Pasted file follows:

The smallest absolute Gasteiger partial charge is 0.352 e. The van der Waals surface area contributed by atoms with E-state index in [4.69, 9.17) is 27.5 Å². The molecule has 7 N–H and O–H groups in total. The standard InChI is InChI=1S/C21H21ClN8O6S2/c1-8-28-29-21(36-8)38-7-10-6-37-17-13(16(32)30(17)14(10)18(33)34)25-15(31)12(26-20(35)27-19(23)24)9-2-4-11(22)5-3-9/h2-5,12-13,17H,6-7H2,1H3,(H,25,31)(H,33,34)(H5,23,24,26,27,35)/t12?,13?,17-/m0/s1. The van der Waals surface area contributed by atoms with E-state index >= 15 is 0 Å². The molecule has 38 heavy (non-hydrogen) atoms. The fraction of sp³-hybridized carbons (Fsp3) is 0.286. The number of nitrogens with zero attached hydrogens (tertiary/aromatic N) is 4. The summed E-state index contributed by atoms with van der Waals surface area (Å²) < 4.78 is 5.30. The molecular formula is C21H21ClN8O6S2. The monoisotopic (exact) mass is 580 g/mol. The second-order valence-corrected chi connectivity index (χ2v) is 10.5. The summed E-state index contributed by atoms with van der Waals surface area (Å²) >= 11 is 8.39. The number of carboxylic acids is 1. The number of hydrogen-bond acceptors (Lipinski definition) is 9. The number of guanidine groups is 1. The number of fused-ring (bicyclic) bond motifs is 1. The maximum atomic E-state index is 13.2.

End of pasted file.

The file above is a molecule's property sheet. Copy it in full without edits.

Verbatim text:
The smallest absolute Gasteiger partial charge is 0.352 e. The van der Waals surface area contributed by atoms with E-state index in [4.69, 9.17) is 27.5 Å². The molecule has 7 N–H and O–H groups in total. The standard InChI is InChI=1S/C21H21ClN8O6S2/c1-8-28-29-21(36-8)38-7-10-6-37-17-13(16(32)30(17)14(10)18(33)34)25-15(31)12(26-20(35)27-19(23)24)9-2-4-11(22)5-3-9/h2-5,12-13,17H,6-7H2,1H3,(H,25,31)(H,33,34)(H5,23,24,26,27,35)/t12?,13?,17-/m0/s1. The van der Waals surface area contributed by atoms with E-state index >= 15 is 0 Å². The molecule has 38 heavy (non-hydrogen) atoms. The fraction of sp³-hybridized carbons (Fsp3) is 0.286. The number of nitrogens with zero attached hydrogens (tertiary/aromatic N) is 4. The summed E-state index contributed by atoms with van der Waals surface area (Å²) < 4.78 is 5.30. The molecular formula is C21H21ClN8O6S2. The monoisotopic (exact) mass is 580 g/mol. The second-order valence-corrected chi connectivity index (χ2v) is 10.5. The summed E-state index contributed by atoms with van der Waals surface area (Å²) >= 11 is 8.39. The number of carboxylic acids is 1. The number of hydrogen-bond acceptors (Lipinski definition) is 9. The number of guanidine groups is 1. The number of fused-ring (bicyclic) bond motifs is 1. The maximum atomic E-state index is 13.2.